A Woman Of War by Mandy Robotham is an unforgettable tale of courage, betraya; and love in the most unlikely of places, perfect for readers of The Tattooist of Auschwitz and Kate Furnivall.
Germany, 1944. Taken from the camps to serve the Fuhrer himself, Anke Hoff is assigned as midwife to one of Hitler’s inner circle. If she refuses, her family will die.
Torn between her duty as a caregiver and her hatred for the Nazi regime, Anke is swept into a life unlike anything she’s ever known – and she discovers that many of those at the Berghof are just as trapped as she is. And soon, she’s falling for a man who will make her world more complicated still…
Before long, the couple face an impossible choice – and the consequences could be deadly. Can their forbidden love survive the horrors of war? And, more importantly, will they?
Ok, firstly, before I get onto my thoughts, there is something that I just want to mention. Due to the nature of this book, references are made throughout to death, torture and murders. They are spoken about in a matter of fact way and aren’t as gruesome as in other books. Despite this, they can still be heart-breaking to read so bare this in mind.
If you have read any of my other reviews on this blog, you will know that I enjoy historical fiction books set during the second world war. Usually though I will pick books that are set in Britain during that time. Not because I don’t want to read about life in Germany. This is because there just aren’t as many books set in civilian Germany at that time.
A new perspective?
Knowledge that I’ve picked up over the years told me that this was going to be a harrowing book. I know it would show the full of harsh realities of the Nazi regime. What you can’t tell from the blurb is that the character Anke is sent to a labour camp in reaction to crimes against the Reich. It gives a different perspective on life in a camp rather than it being centred around Jews in a concentration camp. Doing it this way, Mandy Robotham is able to show the different levels of cruelty and neglect each group faced.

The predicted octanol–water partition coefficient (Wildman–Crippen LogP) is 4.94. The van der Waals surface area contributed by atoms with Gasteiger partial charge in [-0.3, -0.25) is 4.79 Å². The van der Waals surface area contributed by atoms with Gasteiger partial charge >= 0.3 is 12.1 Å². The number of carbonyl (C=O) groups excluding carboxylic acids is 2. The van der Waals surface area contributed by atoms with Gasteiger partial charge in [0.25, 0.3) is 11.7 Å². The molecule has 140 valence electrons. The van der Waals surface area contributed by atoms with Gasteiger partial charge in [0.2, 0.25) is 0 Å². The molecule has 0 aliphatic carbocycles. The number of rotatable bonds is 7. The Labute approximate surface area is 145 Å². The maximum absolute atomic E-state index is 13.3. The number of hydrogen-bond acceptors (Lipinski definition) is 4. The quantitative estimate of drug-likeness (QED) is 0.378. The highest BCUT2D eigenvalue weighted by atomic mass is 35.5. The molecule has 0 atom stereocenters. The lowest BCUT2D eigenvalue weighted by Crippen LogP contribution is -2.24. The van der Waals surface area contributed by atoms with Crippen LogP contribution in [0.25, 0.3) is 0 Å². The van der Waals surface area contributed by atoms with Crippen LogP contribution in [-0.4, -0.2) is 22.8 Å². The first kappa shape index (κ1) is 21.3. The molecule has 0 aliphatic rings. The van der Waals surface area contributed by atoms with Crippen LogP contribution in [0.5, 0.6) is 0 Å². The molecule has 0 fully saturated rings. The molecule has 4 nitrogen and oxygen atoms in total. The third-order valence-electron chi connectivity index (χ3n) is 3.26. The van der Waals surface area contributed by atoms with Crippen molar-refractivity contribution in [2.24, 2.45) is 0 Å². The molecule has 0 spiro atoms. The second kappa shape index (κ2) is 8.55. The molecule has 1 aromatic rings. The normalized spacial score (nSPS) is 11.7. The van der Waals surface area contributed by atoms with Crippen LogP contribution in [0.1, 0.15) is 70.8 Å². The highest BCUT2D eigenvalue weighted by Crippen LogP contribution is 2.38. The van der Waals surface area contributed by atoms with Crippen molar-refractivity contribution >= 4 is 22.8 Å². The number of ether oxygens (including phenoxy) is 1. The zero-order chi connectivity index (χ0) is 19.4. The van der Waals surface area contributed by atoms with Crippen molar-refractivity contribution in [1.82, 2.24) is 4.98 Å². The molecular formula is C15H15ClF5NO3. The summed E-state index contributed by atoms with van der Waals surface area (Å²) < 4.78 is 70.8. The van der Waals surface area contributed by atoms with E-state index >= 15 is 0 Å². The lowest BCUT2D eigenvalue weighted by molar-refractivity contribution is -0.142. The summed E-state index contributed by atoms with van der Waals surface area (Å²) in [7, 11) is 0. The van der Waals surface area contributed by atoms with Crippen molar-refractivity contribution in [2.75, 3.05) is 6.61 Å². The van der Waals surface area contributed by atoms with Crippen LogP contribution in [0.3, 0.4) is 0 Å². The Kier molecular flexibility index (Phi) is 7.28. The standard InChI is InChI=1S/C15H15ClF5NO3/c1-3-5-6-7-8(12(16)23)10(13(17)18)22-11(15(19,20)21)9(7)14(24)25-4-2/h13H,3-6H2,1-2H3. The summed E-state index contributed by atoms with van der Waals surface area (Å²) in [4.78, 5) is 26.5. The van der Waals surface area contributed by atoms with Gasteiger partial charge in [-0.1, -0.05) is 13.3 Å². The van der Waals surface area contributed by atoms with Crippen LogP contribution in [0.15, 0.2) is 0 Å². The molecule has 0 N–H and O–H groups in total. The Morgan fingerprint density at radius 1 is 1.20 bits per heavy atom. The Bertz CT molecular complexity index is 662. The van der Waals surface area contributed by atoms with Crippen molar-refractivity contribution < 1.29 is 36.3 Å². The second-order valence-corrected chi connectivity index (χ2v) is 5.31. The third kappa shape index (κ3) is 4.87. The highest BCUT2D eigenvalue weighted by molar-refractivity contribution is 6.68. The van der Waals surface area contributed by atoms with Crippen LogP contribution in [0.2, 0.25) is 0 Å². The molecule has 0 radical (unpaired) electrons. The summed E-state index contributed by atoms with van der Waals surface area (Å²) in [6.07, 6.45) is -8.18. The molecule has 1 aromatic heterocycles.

The book starts off in Germany 1944 but soon flicks back and forth to Berlin 1942. It slowly starts to build up an idea of how Anke and her family found themselves imprisoned. It also allows the reader to see inside Anke’s mind and build a connection with her.
Stand out themes in A Woman Of War
One theme that really connects the whole story together is that you can make friends in the most unlikely situations. When Anke is taken from the labour camp and placed right in the centre of the Nazi regime, she needs to learn who to trust. Its not an easy thing to work out, especially during wartime.
The unlikely theme of romance really heats up from the middle of the book and you feel like its a Romeo and Juliet classic. As the reader, all you can do is watch that love blossom and hope for an ending full of happiness.
The right ending?
The book is brought to a close in the last chapter. It is set in Berlin in 1990, just as the wall is falling. You then realise that what you have been reading is someone’s mind going back over that difficult period as they look towards a new era for Berlin. It is also during that time that you find out what happened to most of the characters that are mentioned in the book. Some characters lead lives exactly how you had wished. However, this book really shows the true meaning of war, because for some of the characters, they never see the end of the war. You will definitely need your tissues for that small but poignant chapter.
I won’t lie and say that at times I didn’t like what I was reading. However, whilst the author stated that it is a work of fiction, I know that similar events would have taken place in labour camps in Germany and beyond. The fact that these events were able to affect so many people is heart-breaking. Having said that, it is a really powerful book and one that I would say is a must-read. I just couldn’t put the book down because I wanted to know how the story unfolded. The plot of this book is one that will stay with me for years to come.